Soft Agar Colony Formation Assay
Colony formation assays were performed using previously reported procedures . Briefly, 6 well plates were coated with 1.5 ml/well of solution containing 0.5% agar in DMEM/10% FBS, and allowed to solidify for 30 min at room temperature. 5000 cells were resuspended in 0.75 ml 2X DMEM/20% FBS, mixed with 0.75 ml 0.6% agarose, and then plated on top of the base agar layer, and allowed to solidify at 30 min at room temperature. 250 μl DMEM/10% FBS or fibroblast conditioned medium was added on top of the agar-cell layer. Plates were incubated for 14 days at 37 °C based on growth of 4 T1 mammary carcinoma cells, a positive control. Media was replaced twice a week. Colonies were then stained for 24 h with 200 μl of 1 mg/ml nitroblue tetrazolium chloride solution (Sigma cat no. N6876) at 37 °C, and imaged using a dissecting microscope with an OMAX 18.0MP digital camera attachment. 4 fields/well were captured to cover the whole well. Colonies were counted using Image J software. To generate fibroblast conditioned medium, 500,000 fibroblasts were seeded overnight in a 10 cm dish. Cells were incubated with 5 ml of DMEM/10% FBS for 24 h. Medium was collected and used for soft agar assays.
Wildtype female C57BL/6NHsd mice, 6–8 weeks of age were obtained from Envigo (stock no. 044). Co-transplantation of mammary fibroblasts with 144epi cells were performed using methods previously described . Briefly, 250,000 fibroblasts were embedded with or without 100,000 carcinoma cells in 50 μl of type I collagen overnight. C57BL/6 mice were anesthetized using 2% isoflurane. A Y incision was made in the abdomen to expose the left and right inguinal mammary glands. Using spring scissors, a 1–2 mm pocket was made in intact mammary fat pads, under the lymph node. Using a glass pipet, one collagen plug containing cells was inserted into the pocket in the left and right mammary glands. Wounds were closed using gut absorbable sutures. Animals were monitored and palpated twice weekly for tumor formation. Tumors were measured by caliper. Mice were sacrificed 60 days post-transplantation, when control tumors reached 1.5 mm in diameter, the maximum allowable size under IACUC guidelines. Animals were maintained under an approved IACUC protocol in AALAAC accredited facilities.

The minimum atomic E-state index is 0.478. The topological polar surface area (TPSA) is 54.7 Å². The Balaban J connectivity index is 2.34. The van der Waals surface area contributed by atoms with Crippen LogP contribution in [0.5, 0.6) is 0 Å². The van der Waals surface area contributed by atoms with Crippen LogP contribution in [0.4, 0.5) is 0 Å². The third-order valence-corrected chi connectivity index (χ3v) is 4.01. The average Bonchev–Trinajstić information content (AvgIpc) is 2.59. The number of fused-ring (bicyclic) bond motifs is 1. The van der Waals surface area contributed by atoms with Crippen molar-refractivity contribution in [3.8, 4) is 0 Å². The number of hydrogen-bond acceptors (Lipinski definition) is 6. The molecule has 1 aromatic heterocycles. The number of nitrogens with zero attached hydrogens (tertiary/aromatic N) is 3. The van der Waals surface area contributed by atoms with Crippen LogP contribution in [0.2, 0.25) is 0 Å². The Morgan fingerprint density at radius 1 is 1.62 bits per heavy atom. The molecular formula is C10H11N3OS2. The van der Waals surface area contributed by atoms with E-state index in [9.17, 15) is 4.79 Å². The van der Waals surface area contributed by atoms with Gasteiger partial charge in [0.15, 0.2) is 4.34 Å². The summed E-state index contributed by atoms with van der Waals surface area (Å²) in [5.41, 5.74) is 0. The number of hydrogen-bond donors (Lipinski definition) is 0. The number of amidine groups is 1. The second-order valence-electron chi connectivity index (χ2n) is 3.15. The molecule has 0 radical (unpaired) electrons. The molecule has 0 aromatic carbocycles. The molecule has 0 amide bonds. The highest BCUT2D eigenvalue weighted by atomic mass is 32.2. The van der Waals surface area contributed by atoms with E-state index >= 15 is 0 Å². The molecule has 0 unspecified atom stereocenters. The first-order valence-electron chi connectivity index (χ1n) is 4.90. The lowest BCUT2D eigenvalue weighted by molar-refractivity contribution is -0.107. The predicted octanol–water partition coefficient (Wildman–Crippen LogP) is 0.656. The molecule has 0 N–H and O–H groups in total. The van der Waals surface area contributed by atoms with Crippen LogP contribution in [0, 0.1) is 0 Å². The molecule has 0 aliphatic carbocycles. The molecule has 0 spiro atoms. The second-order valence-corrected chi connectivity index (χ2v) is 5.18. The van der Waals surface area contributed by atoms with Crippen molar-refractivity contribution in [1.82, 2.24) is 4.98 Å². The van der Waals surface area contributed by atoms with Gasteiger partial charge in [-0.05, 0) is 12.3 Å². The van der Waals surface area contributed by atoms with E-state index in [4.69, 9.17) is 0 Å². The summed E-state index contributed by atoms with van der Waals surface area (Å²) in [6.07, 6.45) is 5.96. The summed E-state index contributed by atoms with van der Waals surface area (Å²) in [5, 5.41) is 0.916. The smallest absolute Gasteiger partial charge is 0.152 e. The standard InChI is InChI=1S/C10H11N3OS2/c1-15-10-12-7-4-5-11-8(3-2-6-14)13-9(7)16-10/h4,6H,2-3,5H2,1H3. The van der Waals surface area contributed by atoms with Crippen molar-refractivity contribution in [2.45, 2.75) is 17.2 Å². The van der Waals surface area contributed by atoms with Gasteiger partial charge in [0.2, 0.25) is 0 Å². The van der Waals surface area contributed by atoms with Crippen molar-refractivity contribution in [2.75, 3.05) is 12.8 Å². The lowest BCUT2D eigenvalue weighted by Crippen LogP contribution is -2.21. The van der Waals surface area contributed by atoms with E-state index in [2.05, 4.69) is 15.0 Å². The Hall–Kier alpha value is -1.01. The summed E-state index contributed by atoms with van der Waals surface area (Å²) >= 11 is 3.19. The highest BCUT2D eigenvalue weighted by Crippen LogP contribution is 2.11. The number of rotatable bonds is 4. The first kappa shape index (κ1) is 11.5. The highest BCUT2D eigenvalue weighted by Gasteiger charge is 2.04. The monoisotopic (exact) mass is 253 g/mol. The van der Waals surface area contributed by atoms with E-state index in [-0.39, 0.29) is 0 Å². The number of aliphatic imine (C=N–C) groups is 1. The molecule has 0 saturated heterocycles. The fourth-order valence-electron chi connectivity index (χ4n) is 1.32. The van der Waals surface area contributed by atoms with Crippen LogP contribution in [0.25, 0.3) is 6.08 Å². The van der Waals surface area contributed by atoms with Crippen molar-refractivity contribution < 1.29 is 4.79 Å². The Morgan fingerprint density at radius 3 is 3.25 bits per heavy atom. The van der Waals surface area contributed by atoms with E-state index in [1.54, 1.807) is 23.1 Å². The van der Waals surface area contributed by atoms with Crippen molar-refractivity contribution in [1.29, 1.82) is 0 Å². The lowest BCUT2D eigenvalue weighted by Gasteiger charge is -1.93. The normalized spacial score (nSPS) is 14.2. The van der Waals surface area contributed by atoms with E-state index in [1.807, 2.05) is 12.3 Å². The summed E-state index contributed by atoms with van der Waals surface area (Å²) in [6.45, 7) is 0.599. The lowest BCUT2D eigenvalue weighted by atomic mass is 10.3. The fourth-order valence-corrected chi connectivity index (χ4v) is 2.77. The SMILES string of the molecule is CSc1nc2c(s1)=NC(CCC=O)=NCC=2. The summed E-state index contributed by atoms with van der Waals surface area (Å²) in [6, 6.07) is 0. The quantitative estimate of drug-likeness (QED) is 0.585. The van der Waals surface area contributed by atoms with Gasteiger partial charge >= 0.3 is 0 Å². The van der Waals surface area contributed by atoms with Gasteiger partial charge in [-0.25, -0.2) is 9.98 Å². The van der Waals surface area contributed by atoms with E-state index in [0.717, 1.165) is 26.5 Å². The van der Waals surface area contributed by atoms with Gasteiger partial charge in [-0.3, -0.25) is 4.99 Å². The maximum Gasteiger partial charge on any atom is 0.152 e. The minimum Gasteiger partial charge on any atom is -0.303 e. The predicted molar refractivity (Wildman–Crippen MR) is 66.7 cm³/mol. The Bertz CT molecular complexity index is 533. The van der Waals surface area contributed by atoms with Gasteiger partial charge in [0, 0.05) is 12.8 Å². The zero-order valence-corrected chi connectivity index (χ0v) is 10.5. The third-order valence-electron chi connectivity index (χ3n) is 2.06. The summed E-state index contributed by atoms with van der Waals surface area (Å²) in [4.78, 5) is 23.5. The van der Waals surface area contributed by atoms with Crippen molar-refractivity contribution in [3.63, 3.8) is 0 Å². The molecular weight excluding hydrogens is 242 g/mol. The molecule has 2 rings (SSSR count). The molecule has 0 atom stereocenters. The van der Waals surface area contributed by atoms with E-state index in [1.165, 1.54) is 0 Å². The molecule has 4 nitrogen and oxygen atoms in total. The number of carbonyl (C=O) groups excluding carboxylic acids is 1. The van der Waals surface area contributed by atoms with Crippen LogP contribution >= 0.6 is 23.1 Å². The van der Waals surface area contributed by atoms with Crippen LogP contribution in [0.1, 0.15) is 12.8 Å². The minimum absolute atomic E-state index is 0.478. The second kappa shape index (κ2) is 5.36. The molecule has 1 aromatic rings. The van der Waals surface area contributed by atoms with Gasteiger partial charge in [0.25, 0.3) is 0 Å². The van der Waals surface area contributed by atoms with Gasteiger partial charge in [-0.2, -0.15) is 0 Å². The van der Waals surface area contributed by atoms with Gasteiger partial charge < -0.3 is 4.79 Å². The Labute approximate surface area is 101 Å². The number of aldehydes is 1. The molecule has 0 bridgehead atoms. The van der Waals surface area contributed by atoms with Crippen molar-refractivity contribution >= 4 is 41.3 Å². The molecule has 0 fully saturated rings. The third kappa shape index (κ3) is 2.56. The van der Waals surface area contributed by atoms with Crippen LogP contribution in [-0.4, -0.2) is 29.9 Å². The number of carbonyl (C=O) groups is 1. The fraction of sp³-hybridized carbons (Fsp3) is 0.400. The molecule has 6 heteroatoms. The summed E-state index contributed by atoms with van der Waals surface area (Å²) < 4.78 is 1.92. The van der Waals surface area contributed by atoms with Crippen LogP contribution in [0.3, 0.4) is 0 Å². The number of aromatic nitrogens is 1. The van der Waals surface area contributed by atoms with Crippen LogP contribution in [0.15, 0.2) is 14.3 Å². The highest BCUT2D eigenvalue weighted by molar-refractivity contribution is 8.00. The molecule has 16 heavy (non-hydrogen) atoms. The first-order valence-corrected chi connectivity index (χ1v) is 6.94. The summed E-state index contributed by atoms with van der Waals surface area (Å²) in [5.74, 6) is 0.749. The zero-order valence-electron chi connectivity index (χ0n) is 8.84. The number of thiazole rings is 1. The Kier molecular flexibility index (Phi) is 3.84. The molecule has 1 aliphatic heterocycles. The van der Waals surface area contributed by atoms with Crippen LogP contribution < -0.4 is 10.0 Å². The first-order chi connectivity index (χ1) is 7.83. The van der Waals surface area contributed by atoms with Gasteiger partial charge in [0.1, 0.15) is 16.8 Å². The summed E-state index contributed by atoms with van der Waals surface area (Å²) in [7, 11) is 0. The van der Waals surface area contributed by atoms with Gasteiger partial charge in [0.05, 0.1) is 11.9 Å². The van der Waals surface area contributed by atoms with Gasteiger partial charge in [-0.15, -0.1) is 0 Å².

pSM2c retroviral shRNA vectors were developed by the laboratory of Greg Hannon , and obtained from Open Biosystems (now part of GE Healthsystems). The CXCR2 shRNA sequences for F-6 are 5’-CAGTGTACTTACATATAAT-3′ and for G-1: 5′ GTAACATTTGAAATGTAA-3.′ The eGFP control shRNA sequence is 5’ GCTGACCCTGAAGTTCATC-3.’ Plasmids were transfected into Phoenix cells by Lipofectamine 2000 (Invitrogen, Carlsbad, CA). 48 h after transfection, media was collected and used to treat 144epi cells in the presence of 5 μg/ml polybrene. 144epi cells were subject to three rounds of transduction before selection with 1.5 μg/ml puromycin.
500,000 cells were seeded in 10 cm dishes overnight. Cells were detached by 3 mM EDTA, washed in DMEM/10% FBS and fixed in 10% neutral formalin buffer. Cells were permeabilized in Triton X-100 at 37 °C for 10 min, and incubated at a 1:100 dilution of anti-CXCR2 (Abcam cat no.14935) for 1 h. Cells were washed in PBS 3 times and incubated with goat anti-Rabbit-Alexa-Fluor-488 (Invitrogen cat no.A11008) for 1 h. Samples were read using an LSRII Flow Cytometer and normalized to unstained and secondary antibody only controls.
Tissues were fixed in 10% neutral formalin buffer for 24 h and processed for paraffin embedding as described . For H&E stain, slides were incubated in Mayer’s hematoxylin for 1 min and eosin for 2 min prior to dehydration and mounting in Cytoseal.